Justice and the Environment: Conceptions of Environmental Sustainability and Theories of Distributive Justice

By Andrew Dobson | Go to book overview

4
'Critical Natural Capital' and Social Justice (Part l)

LET me begin by recalling the principal features of the 'critical natural capital' conception of environmental sustainability that I developed in Chapter 2. Of the four organizing questions, the first, 'what to sustain?', is answered by the notion of critical natural capital--for example 'ecological processes'. This answer is underpinned by a belief in the possibility of considerable substitutability between human-made and natural capital, but not between human-made and some critical natural capital. In this conception of environmental sustainability the question of why capital availability should be sustained through time is answered by the importance to human welfare (material and aesthetic) of such capital over time. The implications of this answer, in turn, are reflected in the objects of concern for Conception A: present and future generation human needs take precedence over present and future generation human wants, and secondary concern is devolved onto the non-human natural world to the extent that a sustained natural environment is functional for human welfare.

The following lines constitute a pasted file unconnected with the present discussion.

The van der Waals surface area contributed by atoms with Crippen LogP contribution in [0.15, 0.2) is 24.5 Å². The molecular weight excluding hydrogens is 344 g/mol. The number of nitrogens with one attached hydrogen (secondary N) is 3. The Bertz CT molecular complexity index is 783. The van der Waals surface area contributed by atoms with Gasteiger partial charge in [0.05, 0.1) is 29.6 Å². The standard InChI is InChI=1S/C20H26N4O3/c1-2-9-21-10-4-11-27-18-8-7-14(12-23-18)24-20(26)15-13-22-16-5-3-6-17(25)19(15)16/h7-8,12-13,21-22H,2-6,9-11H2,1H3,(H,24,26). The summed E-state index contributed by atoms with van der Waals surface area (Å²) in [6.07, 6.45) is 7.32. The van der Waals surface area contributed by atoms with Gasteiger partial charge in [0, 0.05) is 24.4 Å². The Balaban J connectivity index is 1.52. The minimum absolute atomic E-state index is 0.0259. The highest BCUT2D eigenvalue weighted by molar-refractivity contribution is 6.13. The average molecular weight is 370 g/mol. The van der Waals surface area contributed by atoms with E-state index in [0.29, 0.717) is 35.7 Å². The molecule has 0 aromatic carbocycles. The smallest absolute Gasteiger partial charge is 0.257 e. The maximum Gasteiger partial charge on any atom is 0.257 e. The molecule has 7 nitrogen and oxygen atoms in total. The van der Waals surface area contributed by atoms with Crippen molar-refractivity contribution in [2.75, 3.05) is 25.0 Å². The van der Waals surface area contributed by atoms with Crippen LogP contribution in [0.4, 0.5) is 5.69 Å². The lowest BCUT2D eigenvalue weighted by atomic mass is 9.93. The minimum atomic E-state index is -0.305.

There are five fundamental contexts in which this conception of environmental sustainability bears upon distributive justice (and vice versa). In the order in which I propose to deal with them these are: international justice, future generations, the relationship between human welfare and environmental sustainability, the role of property ownership in policies for sustainability, and substitutability between human-made and natural capital. Consideration of these contexts is divided between this chapter (the first two) and the next chapter (the last three): to have dealt with them all here would have produced a chapter more ungainly than it already is.

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